After Riga, Budapest is ranked second among the European capitals where the average temperature has increased the most in the last 50 years. It means a 4°C increase in the Hungarian capital.
The European Union’s Copernicus program examined a total of more than 100,000 settlements in Europe. Large cities received particular attention, analysing data in 35 countries and their capitals.
This has shown that Budapest is ranked second on the list of capitals where the average temperature has increased the most significantly since the 1960s
– said András Lukács, chairman of the Air Working Group, at InfoStart.
The most substantial increase was measured in Riga, the capital of Latvia. According to the data, the average temperature in Budapest increased by 4°C. He also reported that the National Meteorological Service has similar data, but shows a smaller increase – about 2°C.
The reason for the big difference is not known; however, Hungary is among the European countries where the greatest dangers of climate change can be expected. This was also stated in the National Climate Change Program, which was adopted unanimously by the Parliament.
According to the expert, the biggest problem is the summer heatwaves.
The number of summer heat days has increased with only minor fluctuations over the last few decades, but it has steadily increased indeed. And on these hot days, the number of illnesses and deaths rises.
A study was conducted to examine the extent and number of heat days between 2000 and 2010. They found that the number of deaths increased by 30% compared to the same period in previous years when there was no heatwave.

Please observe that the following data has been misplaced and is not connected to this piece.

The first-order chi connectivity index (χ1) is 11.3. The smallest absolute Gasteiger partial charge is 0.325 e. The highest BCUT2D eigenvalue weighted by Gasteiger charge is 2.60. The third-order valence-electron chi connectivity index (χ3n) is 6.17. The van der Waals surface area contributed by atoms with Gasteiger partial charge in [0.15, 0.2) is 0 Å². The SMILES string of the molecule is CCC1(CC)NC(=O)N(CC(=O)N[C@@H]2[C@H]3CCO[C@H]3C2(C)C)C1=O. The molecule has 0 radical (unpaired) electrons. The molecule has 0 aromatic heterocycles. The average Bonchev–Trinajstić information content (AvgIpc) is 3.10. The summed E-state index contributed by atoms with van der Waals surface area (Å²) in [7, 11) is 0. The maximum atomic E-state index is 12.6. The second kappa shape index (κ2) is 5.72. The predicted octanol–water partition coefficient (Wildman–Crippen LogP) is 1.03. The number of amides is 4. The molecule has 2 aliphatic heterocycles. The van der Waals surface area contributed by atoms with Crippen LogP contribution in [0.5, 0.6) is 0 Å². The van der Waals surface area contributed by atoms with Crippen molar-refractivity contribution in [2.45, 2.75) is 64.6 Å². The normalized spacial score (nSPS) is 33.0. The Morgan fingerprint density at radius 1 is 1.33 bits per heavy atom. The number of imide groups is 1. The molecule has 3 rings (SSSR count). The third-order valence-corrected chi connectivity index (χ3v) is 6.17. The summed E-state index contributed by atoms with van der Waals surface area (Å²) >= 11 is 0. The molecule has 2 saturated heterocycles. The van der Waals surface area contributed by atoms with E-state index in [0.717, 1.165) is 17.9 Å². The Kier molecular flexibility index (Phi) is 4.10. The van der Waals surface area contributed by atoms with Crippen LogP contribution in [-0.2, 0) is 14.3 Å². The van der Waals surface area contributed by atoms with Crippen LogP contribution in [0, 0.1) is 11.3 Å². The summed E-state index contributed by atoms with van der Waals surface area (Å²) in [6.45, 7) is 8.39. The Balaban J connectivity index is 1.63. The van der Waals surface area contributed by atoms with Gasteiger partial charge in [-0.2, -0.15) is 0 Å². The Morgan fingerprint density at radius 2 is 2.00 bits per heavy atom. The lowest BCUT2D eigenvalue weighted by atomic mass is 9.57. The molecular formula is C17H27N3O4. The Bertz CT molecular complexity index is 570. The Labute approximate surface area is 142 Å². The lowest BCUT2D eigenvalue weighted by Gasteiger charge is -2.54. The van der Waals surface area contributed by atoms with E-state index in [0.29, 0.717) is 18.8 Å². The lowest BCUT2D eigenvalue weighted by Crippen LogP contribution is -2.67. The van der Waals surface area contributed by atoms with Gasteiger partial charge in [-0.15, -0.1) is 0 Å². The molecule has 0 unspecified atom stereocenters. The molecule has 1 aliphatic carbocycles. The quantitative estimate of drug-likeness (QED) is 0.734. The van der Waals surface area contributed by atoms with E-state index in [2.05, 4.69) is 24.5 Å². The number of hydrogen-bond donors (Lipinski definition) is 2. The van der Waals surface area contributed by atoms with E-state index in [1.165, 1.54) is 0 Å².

It has been also revealed that the largest temperature increase was experienced inside and around big cities.
According to András Lukács, this can be explained by the fact that these areas are paved, with plenty of cars. “If we look at the temperature of the soil where there are trees, we can see that it does not heat up above 25°C on summer heat days. On the other hand, asphalt can heat up to 60°C, whereas the hood of a car can heat up to 70°C. They work like a stove, heating the environment; as a result of which, the temperature in cities is much higher than in the rural areas.”
According to the expert, this phenomenon also explains what would be the solution in order to reduce the high temperature – decreased number of paved surfaces, and the expansion of natural soils, trees and green areas.
Read alsoMinister identifies pillars of Hungary’s climate action plan
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